Probabilities of dying from cancer and other causes in French cancer patients based on an unbiased estimator of net survival: a study of five common cancers

Publié le 2 December 2013
Mis à jour le 5 juillet 2019

Background : net survival is the survival that would be observed if cancer were the only possible cause of death. Although it is an important epidemiological tool allowing temporal or geographical comparisons, it cannot inform on the "crude" probability of death of cancer patients; i.e., when taking into account other possible causes of deaths. Methods : in this work, we provide estimates of the crude probabilities of death from cancer and from other causes as well as the probability of being alive up to ten years after cancer diagnosis according to the age and year of diagnosis. Based on a flexible excess hazard model providing unbiased estimates of net survival, our methodology avoids the pitfalls associated with the use of the cause of death. We used data from FRANCIM, the French network of cancer registries, and studied five common cancer sites: head and neck, breast, prostate, lung, and colorectal cancers. Results : for breast, prostate, and colorectal cancers, the impact of the other causes on the total probability of death increased with the age at diagnosis whereas it remained negligible for lung and head and neck cancers whatever the age. For breast, prostate, and colorectal cancer, the more recently was the cancer diagnosed, the less was the probability of death from cancer. Conclusion : the crude probability of death is an intuitive concept that may prove particularly useful in choosing an appropriate treatment, or refining the indication of a screening strategy by allowing the clinician to estimate the proportion of cancer patients who will die specifically from cancer. (R.A.)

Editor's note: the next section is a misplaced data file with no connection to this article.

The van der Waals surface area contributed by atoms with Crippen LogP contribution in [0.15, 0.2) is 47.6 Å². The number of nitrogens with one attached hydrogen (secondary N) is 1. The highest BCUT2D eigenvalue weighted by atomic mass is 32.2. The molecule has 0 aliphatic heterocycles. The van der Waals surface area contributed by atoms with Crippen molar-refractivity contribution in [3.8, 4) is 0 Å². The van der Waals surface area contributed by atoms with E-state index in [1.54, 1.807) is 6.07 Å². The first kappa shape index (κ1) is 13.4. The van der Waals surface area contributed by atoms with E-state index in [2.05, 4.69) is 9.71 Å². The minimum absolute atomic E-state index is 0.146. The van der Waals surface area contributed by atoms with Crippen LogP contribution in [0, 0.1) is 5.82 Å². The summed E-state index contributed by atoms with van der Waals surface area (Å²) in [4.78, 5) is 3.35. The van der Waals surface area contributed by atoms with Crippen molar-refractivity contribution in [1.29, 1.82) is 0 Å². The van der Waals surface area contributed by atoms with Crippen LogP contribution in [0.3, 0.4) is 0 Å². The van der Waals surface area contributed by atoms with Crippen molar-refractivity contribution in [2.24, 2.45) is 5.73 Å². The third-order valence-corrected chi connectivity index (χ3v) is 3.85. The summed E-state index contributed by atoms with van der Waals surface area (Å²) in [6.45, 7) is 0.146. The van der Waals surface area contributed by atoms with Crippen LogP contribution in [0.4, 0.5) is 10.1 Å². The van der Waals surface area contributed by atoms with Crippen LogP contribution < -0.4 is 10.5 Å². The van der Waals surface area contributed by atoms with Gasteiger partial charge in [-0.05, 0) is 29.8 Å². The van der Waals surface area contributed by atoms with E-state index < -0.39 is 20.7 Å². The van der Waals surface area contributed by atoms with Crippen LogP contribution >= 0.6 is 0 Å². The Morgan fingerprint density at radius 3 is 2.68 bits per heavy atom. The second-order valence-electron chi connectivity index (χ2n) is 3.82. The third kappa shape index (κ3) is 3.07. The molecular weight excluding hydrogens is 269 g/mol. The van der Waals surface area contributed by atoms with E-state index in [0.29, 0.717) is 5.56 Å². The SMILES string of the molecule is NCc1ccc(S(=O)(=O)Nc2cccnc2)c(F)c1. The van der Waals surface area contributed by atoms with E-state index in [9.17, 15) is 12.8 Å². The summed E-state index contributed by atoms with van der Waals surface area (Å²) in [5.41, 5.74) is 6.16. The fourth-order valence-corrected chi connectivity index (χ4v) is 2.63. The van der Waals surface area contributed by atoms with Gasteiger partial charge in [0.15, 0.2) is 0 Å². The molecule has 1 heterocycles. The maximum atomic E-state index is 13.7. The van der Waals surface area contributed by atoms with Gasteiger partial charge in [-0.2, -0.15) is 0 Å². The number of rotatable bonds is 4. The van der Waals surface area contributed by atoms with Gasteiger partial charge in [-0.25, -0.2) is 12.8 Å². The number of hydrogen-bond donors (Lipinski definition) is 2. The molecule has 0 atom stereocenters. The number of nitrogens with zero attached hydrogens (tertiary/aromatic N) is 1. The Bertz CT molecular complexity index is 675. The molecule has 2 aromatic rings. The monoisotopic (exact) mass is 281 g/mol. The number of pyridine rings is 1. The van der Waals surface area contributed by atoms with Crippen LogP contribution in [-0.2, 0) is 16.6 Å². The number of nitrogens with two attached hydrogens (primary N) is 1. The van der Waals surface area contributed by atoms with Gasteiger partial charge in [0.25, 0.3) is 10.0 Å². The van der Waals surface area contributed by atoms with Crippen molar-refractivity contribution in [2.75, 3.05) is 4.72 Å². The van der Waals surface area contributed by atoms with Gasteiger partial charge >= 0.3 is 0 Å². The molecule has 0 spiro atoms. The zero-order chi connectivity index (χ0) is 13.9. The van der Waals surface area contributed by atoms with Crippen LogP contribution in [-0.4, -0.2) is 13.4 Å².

Auteur : Charvat H, Bossard N, Daubisse L, Binder F, Belot A, Remontet L
Cancer Epidemiology, 2013, n°. 6, p. 857-63